U.S. stock futures stumbled Monday as the U.S. and its allies considered a Russian oil import ban, further squeezing commodity prices.
Futures on the Dow Jones Industrial Average
fell 456 points, or 1.4%, to 33126
Futures on the S&P 500
dropped 61 points, or 1.4%, to 4266
Futures on the Nasdaq 100
fell 1.5%, or 212 points, to 13628
Last week, the Dow
and the S&P 500
each fell 1.3%, and the tech-heavy Nasdaq Composite
dropped 2.8%. Measured by the S&P GSCI
index, commodity prices surged by the most in more than 50 years.
What’s driving markets
futures surged as high as $130 per barrel as U.S. Secretary of State Anthony Blinken said the U.S. and allies were considering a ban on Russian oil imports as the invasion of Ukraine continued. Previously, sanctions on Russia excluded the energy sector, as the country provides about 45% of European Union gas imports, according to International Energy Agency data.
Massimo Bonisoli, an analyst at Italian broker Equita, said Russia’s production is difficult to replace. He pointed out that for several months the OPEC cartel has failed to increase volumes close to the new quotas announced monthly.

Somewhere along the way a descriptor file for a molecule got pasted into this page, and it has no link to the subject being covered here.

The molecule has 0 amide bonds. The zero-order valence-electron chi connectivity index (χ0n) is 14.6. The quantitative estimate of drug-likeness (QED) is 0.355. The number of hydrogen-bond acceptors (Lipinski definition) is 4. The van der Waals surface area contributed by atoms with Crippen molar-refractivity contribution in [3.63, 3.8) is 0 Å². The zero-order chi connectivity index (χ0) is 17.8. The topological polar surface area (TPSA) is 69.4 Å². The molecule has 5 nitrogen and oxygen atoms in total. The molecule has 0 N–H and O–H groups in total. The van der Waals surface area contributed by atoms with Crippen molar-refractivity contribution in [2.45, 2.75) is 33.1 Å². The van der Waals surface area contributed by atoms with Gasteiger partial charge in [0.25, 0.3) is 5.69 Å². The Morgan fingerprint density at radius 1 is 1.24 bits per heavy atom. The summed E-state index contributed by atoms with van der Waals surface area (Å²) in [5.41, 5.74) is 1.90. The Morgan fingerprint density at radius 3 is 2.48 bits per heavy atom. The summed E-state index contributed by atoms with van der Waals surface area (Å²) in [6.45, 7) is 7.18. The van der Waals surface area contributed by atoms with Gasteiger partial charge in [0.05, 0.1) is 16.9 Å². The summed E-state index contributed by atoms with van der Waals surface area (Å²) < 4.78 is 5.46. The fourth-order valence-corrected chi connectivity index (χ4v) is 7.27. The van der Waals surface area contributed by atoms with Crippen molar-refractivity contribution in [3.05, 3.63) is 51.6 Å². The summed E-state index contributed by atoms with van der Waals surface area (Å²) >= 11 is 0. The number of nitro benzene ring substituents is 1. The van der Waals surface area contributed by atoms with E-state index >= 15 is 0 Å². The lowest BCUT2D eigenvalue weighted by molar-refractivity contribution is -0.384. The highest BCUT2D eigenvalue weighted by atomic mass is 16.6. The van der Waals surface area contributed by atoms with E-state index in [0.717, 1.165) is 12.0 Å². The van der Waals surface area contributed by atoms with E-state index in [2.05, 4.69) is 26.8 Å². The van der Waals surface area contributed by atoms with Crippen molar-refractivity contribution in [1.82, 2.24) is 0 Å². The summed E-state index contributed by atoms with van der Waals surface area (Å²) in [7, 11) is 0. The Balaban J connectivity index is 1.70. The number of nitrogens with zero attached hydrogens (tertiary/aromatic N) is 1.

Grain prices also were surging, with wheat
futures jumping 7%.
“The galloping commodity prices will naturally put downward pressure on the economy and increase operational volatility for many companies already struggling with inflationary pressures,” said Peter Garnry, head of equity strategy at Saxo Bank.
Little progress was made in negotiations between Russia and Ukraine. Ukraine on Monday rejected an offer to open a humanitarian corridor to let civilians cross into Russia and Belarus.
Safe havens rallied, with gold futures
trading above $2,000 an ounce.
Strategists at Citi cut their year-end S&P 500 target to 4,700 from 5,100. “We expect that a higher geopolitical risk premium will negatively impact broader market expected valuations,” said strategists led by Scott Chronert. “Implicitly, we see upside to US equities from here as the market narrative moves past the current perfect storm of headwinds, but to a level implying a flattish, to slightly down full-year return.”